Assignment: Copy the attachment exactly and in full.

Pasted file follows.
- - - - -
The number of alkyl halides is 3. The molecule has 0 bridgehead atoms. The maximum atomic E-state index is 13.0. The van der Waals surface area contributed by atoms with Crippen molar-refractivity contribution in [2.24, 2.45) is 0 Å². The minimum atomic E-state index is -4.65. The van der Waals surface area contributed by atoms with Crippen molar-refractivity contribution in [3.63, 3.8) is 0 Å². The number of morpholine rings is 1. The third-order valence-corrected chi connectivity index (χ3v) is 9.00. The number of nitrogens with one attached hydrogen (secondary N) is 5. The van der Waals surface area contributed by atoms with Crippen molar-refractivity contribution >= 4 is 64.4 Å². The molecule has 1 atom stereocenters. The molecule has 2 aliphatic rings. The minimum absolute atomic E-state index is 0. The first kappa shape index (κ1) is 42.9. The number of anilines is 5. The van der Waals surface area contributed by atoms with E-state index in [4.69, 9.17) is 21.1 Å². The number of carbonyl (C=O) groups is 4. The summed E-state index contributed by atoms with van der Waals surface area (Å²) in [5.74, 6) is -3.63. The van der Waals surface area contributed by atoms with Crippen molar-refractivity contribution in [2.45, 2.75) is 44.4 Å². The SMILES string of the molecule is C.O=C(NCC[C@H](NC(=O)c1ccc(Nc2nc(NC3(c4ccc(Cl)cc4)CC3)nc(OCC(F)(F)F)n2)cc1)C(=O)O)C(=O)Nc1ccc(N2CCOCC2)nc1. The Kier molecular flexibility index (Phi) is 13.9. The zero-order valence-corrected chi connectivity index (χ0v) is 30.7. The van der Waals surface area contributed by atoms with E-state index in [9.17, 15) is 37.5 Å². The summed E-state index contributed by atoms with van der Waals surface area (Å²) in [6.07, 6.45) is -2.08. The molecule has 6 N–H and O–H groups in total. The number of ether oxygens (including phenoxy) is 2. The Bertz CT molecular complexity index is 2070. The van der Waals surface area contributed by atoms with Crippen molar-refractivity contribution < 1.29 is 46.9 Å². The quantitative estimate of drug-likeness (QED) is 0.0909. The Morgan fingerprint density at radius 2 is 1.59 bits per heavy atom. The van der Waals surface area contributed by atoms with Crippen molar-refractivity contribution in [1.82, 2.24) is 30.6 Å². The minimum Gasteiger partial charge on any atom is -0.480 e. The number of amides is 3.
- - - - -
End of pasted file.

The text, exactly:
The number of alkyl halides is 3. The molecule has 0 bridgehead atoms. The maximum atomic E-state index is 13.0. The van der Waals surface area contributed by atoms with Crippen molar-refractivity contribution in [2.24, 2.45) is 0 Å². The minimum atomic E-state index is -4.65. The van der Waals surface area contributed by atoms with Crippen molar-refractivity contribution in [3.63, 3.8) is 0 Å². The number of morpholine rings is 1. The third-order valence-corrected chi connectivity index (χ3v) is 9.00. The number of nitrogens with one attached hydrogen (secondary N) is 5. The van der Waals surface area contributed by atoms with Crippen molar-refractivity contribution >= 4 is 64.4 Å². The molecule has 1 atom stereocenters. The molecule has 2 aliphatic rings. The minimum absolute atomic E-state index is 0. The first kappa shape index (κ1) is 42.9. The number of anilines is 5. The van der Waals surface area contributed by atoms with E-state index in [4.69, 9.17) is 21.1 Å². The number of carbonyl (C=O) groups is 4. The summed E-state index contributed by atoms with van der Waals surface area (Å²) in [5.74, 6) is -3.63. The van der Waals surface area contributed by atoms with Crippen molar-refractivity contribution in [2.45, 2.75) is 44.4 Å². The SMILES string of the molecule is C.O=C(NCC[C@H](NC(=O)c1ccc(Nc2nc(NC3(c4ccc(Cl)cc4)CC3)nc(OCC(F)(F)F)n2)cc1)C(=O)O)C(=O)Nc1ccc(N2CCOCC2)nc1. The Kier molecular flexibility index (Phi) is 13.9. The zero-order valence-corrected chi connectivity index (χ0v) is 30.7. The van der Waals surface area contributed by atoms with E-state index in [9.17, 15) is 37.5 Å². The summed E-state index contributed by atoms with van der Waals surface area (Å²) in [6.07, 6.45) is -2.08. The molecule has 6 N–H and O–H groups in total. The number of ether oxygens (including phenoxy) is 2. The Bertz CT molecular complexity index is 2070. The van der Waals surface area contributed by atoms with Crippen molar-refractivity contribution < 1.29 is 46.9 Å². The quantitative estimate of drug-likeness (QED) is 0.0909. The Morgan fingerprint density at radius 2 is 1.59 bits per heavy atom. The van der Waals surface area contributed by atoms with Crippen molar-refractivity contribution in [1.82, 2.24) is 30.6 Å². The minimum Gasteiger partial charge on any atom is -0.480 e. The number of amides is 3.